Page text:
I urge UT grads to send packets of material (at least covering letter, plus CV, writing sample(s) and/or publicaion(s)) to (1) any schools in which they have a particular interest, (2) especially schools in which the candidate is interested that are outside the elite ranks, since for many such schools it is useful to know of a candidate's interest, and (3) for schools that advertise through the AALS in the candidate's areas (and, of course, only if the candidate is also interested in that school). This should be done in mid-August. The yield from this is usually small, but I have enough evidence now to be convinced that there is some yield, that I would think it a significant mistake for candidates not to do this. The one-page FAR forms provide almost no meaningful information, just various signalling devices. But if the signals are picked up, it is helpful, indeed, if the appointments committee has in hand a writing sample from that very candidate.

Posted by: Brian Leiter | Jul 18, 2007 3:53:52 PM

Not that I would necessarily disagree with the advice to review and proofread the materials you send the appointments chair for typos and whatnot, but my experience on the market was that while a million schools rejected me, the one whose hiring chair's name I misspelled in a personal letter hired me. So there's that.

Posted by: Jay Wexler | Jul 18, 2007 3:49:40 PM

Anon.-- I did suggest that if you have strong geographic ties that aren't obvious, then you should write to the schools. So how is it that you so strongly disagree? Is it that your geographic interest was obvious on the AALS form and you still wrote?

Look, as UN pushed me, it isn't that I think these things can hurt you, but I do wonder how much they help. When I was chair last year, I read everything I got carefully. I saw resumes two or three or even four times -- FAR, then the candidate, then an advisor, then the Yale book. I just think that because so many candidates write letters, and so many advisors write letters, and so many candidates email, and so many advisors email, and a handful of schools send resume books, that the paper has gotten to be overwhelming. And so, once all this paper is as difficult to get through as the FAR forms themselves, the ability to stand out in the crowd by doing any of this is significantly diminished. On a simple cost-benefit analysis, I just wonder whether this is the best way to spend your time.

But once again, having a geographic interest in one area is the reason to write. Put it in the letter and explain why.

And, if other former committee members disagree with me, by all means, chime in.

Posted by: Kim Ferzan | Jul 18, 2007 3:38:30 PM


I doubt the letter will hurt you with the school, but it will waste time that you might want to spend working on your scholarship or practicing for interviews. And, if you send an entire packet via snail mail, it isn't cheap either.


Posted by: Kim Ferzan | Jul 18, 2007 3:22:48 PM

I disagree strongly with this advice.

I sent out packets to all of the schools in the geographic area in which I was most interested. Not only does the packet give you an opportunity to send your CV and a cover letter explaining your teaching and research interests in more depth than can be communicated in the FAR form, you can also send reprints and copies of past work and works in progress. If you have strong geographic ties to a particular area, you can also communicate this in a letter.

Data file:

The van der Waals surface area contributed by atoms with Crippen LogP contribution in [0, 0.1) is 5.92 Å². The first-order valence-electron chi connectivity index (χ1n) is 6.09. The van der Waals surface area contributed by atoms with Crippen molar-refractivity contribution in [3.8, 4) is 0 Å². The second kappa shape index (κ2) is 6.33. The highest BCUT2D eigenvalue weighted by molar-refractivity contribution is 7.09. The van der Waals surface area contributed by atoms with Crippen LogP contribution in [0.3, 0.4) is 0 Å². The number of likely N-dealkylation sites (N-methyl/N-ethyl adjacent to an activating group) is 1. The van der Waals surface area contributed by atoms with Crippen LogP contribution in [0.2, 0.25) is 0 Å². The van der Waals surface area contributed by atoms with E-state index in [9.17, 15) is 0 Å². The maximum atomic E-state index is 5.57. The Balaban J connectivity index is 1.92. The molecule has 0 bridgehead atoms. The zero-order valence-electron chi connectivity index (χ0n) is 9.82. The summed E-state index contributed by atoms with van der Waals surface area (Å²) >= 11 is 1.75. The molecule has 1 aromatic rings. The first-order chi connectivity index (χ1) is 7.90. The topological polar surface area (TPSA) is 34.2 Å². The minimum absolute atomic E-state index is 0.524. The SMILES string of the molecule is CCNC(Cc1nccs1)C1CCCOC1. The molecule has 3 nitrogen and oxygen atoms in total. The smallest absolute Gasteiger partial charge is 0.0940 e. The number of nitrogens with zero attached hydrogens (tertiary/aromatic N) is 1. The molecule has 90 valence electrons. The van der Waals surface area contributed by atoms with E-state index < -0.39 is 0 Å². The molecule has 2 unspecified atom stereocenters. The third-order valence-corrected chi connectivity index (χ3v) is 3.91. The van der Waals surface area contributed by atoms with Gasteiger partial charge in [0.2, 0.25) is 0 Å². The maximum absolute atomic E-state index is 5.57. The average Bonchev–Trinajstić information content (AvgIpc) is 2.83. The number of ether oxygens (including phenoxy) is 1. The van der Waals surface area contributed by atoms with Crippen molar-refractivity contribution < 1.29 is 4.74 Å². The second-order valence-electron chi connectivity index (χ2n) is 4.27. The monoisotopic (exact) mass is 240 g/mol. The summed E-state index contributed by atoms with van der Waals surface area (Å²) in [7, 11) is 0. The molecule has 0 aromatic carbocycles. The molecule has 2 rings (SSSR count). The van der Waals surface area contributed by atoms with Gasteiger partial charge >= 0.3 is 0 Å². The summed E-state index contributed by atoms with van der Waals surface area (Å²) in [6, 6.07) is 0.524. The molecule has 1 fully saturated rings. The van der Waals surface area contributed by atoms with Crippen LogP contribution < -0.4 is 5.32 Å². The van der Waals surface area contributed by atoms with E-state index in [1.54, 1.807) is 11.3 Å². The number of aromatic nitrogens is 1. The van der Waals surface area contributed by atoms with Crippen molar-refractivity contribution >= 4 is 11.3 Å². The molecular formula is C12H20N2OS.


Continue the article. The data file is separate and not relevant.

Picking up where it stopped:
You may be killing trees by sending a packet -- and I don't mean to trivialize this concern -- but many schools will simply view the FAR forms online, making it useful to have some sort of paper record to enhance your online profile. Also, as was my situation, the electronic version of your CV may not download easily from the AALS website, so schools may be happy to receive a hard copy.

Posted by: Anon | Jul 18, 2007 3:21:05 PM

I'll offer two different thoughts and one hearty concurrence.

I would encourage candidates attending the AALS conference to submit a c.v. directly to known hiring chairs at schools of interest, particularly before the committees begin reviewing FAR forms in the fall (mailouts after mid-September may be too late). The c.v. just might put you on the radar, giving you a possible advantage over the (700+) candidates relying solely on the FAR form. I don't think letters of recommendation or copies of scholarship are necessary, though, unless requested.

I see no harm in e-mail transmissions and actually favor them, particularly because it allows me to circulate materials to other members of the committee without finding a photocopy machine and interoffice envelopes.

I agree that candidates should review, review again, and yet review again, any materials to be transmitted. Also ask a friend to review the materials. Typos, misspelled names of the recipient or the recipient's law school, other errors resulting from failure to tailor the "form letter" to the intended recipient (one year I was delighted to learn that I was a law professor at Duke!), etc., can bring a chuckle or two, but often are the kiss of death.

Posted by: tim zinnecker | Jul 18, 2007 3:19:17 PM

Besides for saying something stupid in the letter, and the aforementioned environmental concerns (not to minimize them). Is there an actual downside you see to sending out packets? Can it hurt a candidate in some way you are thinking of, or is it just that you think it is not much of a net positive?

Posted by: UN Owen | Jul 18, 2007 2:08:03 PM